When you are concerned about the routine maintenance of your car, it is natural to get to a point where you will ask yourself, what is a thermostat? And more importantly, what does it being stuck closed, or even stuck open for that matter, mean to me and my car?
A thermostat regulates the flow of coolant flowing to the engine. When you start your car after it has been sitting, such as in the morning, the thermostat is closed and remains that way until the coolant builds to a specified temperature.
Your thermostat is designed to then open up when the coolant reaches this specific temperature, allowing coolant to flow into the radiator. This operation prevents the engine from overheating.
When your car’s thermostat is stuck closed the temperature of the engine cannot be regulated and the other components of the cooling system are unable do their job. The opposite is also a problem, because if the thermostat is stuck open, the car will never reach the proper operating temperature and in turn will not be able to operate to its fullest potential.
Part 1 of 4: How coolant gets contaminated
A properly and routinely maintained cooling system will have a smaller chance of its thermostat getting stuck closed. In most cases when a thermostat is stuck closed, it is because the coolant inside has gotten contaminated.
Method 1: Mixed coolant types. Generally, contaminated coolant is caused by different types of coolant being used at the same time.
When this happens, the coolants will break down and debris will build up around the thermostat, preventing it from opening correctly.
Method 2: Excess water. Too much water being present in the system can cause rust.
This rust can build up around the thermostat, causing it to get stuck closed. .
Part 2 of 4: How to tell if the thermostat is faulty
Step 1: Check your gauge. If you see your temperature gauge going into the red within the first 15 minutes of driving, your thermostat may be bad.
Generally, if your vehicle is overheating within 15 minutes or so of driving it, this may be a sign that the thermostat is stuck.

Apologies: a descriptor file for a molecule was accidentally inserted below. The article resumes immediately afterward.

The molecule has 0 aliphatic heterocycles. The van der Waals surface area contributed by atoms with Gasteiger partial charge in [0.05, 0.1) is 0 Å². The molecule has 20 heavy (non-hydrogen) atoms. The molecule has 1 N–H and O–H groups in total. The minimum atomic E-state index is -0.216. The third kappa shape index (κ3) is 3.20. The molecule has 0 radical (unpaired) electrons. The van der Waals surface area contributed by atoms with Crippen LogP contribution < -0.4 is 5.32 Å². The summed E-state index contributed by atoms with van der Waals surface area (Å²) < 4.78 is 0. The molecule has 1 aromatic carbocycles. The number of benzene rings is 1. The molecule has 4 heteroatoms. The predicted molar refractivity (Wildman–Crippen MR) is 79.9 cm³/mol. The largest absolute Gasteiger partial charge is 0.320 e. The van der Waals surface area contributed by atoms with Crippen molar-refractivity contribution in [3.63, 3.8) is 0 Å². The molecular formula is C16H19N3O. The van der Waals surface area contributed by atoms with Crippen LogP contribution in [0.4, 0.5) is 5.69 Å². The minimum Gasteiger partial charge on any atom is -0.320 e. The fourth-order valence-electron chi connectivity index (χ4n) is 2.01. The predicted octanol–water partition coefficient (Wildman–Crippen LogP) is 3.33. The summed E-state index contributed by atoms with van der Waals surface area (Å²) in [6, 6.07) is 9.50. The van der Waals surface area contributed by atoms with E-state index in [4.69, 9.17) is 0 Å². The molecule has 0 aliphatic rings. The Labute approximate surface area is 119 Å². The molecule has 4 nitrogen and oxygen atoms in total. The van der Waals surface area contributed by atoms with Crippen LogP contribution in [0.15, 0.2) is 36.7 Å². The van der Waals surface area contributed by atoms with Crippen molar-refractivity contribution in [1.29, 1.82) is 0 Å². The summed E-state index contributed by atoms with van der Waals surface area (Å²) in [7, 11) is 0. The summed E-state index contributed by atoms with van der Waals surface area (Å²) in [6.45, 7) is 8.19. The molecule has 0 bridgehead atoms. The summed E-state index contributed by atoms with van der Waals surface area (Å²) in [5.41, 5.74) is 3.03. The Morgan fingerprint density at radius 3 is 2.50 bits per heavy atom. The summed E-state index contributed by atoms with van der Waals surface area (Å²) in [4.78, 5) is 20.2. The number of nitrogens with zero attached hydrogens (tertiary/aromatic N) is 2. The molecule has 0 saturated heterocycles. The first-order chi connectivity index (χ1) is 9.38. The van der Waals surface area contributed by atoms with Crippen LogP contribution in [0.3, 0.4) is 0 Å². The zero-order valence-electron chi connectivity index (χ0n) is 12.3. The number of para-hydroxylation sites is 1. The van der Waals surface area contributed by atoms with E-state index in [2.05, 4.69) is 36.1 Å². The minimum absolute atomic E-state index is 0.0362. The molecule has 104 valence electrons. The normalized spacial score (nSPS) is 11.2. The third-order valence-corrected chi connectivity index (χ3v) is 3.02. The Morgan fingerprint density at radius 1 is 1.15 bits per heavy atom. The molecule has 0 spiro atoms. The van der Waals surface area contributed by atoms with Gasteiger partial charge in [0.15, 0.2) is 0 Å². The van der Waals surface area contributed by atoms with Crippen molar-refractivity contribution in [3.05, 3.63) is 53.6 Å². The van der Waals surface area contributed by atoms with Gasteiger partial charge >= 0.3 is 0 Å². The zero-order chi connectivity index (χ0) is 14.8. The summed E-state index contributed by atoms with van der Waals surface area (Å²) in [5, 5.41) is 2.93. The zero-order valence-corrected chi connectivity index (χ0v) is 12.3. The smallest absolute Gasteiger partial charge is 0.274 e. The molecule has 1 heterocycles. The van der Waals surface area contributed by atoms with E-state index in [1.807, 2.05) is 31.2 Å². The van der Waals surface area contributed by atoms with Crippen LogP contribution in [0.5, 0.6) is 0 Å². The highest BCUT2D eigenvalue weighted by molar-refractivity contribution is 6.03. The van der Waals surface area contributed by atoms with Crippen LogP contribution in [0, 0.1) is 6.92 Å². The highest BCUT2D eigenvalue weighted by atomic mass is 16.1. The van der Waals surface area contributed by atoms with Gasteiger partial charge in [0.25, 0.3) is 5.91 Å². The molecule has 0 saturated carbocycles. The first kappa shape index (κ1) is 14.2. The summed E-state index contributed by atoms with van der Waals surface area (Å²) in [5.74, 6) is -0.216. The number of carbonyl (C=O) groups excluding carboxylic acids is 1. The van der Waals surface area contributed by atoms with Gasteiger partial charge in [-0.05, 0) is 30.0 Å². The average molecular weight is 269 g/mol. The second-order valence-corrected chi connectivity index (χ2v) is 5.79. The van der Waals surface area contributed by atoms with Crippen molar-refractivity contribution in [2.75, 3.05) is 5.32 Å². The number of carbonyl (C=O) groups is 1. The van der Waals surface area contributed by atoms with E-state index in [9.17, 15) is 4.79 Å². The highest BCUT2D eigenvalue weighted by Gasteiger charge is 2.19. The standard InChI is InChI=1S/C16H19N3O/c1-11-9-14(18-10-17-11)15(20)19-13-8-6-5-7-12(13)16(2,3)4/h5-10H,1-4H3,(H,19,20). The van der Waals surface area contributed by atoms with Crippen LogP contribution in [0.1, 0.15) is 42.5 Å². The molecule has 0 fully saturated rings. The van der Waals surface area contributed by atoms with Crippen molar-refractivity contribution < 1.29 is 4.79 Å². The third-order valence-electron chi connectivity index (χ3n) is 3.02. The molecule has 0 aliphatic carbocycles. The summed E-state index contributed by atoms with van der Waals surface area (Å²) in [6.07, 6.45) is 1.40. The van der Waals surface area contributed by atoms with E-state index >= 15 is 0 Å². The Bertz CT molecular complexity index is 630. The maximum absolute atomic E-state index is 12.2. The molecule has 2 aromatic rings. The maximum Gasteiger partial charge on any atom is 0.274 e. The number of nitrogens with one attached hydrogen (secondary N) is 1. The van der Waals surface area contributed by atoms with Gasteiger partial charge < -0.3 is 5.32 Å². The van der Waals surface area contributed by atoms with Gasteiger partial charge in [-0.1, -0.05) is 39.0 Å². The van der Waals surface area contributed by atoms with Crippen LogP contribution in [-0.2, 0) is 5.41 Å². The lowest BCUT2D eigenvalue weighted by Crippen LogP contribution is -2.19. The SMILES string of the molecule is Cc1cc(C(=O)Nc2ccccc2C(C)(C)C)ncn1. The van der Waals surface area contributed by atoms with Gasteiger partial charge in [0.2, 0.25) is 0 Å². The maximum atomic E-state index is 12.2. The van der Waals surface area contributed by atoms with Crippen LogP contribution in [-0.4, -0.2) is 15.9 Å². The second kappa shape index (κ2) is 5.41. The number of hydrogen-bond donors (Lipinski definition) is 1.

Step 2: Check the radiator hoses. If you notice that the engine is hot but the radiator and the upper radiator hose are cool to the touch, there may be a thermostat issue.
Both hoses should be warm to hot. If one hose is cold and the other hot, this is a good indication your thermostat is stuck closed.
Part 3 of 4: Verify the status of your thermostat
- Needlenose pliers
If your vehicle is exhibiting any of these symptoms, there is the likely chance that your car’s thermostat housing may have developed a leak due to the excess pressure at the thermostat. This will need to be verified with the following steps.
Step 1: Remove thermostat. Remove the thermostat from the thermostat housing.
Step 2: Heat a pot of water. Bring the thermostat into your kitchen and put a pot of water on the stove.
Heat the water to the temperature stamped on the thermostat (this temperature can range from 180 to 212F depending on the type of thermostat), making sure to monitor the water with a meat thermometer.
Step 3: Place the thermostat in the water. Using needlenose pliers, hold on to the thermostat and place it in the heated water.
When the water reaches the specified temperature, you should see the thermostat open. If it does not open or starts to and stops, this thermostat has failed.
If it is the thermostat itself on your car that has failed, this is a quick and easy repair for most vehicles.
Part 4 of 4 Replace the coolant
A properly maintained cooling system will help extend the life of the thermostat, but it will also help maintain the other supporting components as well. Not only should you have your thermostat checked, but be sure to also have your coolant replaced according to the manufacturer service maintenance intervals to keep that thermostat running great.
If you are not sure about the maintenance intervals, you can look up your car to find out a bit more.
Step 1: Test the coolant. You can use a coolant tester to test a sample of the coolant in the radiator.
The coolant tester will determine if the coolant is able to do its job and not freeze inside the system when ambient temperatures fall below 32F. Read the instructions for your tester to determine exactly how to read the results you get.
Step 2: Test for corrosion. You can also use a digital multimeter to test the coolant for corrosion.
Corrosion can and will prematurely aid in cooling system failure, specifically the water pump, radiator, heater core, and finally the thermostat.
Step 3: Open the radiator cap. To use your digital multimeter, start with a cool engine and open the radiator cap.
- Warning: Never open the radiator cap when the engine is hot to help prevent burn injuries.
Step 4: Allow the engine to idle. With the cap off, start the engine and let it idle at 1500 RPMs to warm up.
Step 5: Place negative probe on terminal. After a few minutes, take your multimeter, set it to DC voltage and place the negative probe on the negative battery terminal.
Step 6: Dip positive probe in coolant. As for the positive probe, go ahead and dip that right into the coolant.
If the meter reads .4 volts or less, the coolant is good; however, if it reads more than .4 volts, then the additives in the coolant that prevent electrolysis have broken down, which means the coolant should be replaced.
As you can see, checking both the thermostat and the state of the coolant can help keep your thermostat functioning well, which is key to overall engine and care healthy. Have one of YourMechanic’s technicians have a look over your vehicle and perform a thermostat replacement if needed.
This article originally appeared on YourMechanic.com as How to Troubleshoot a Faulty Car Thermostat and was authored by Rocco Lovetere.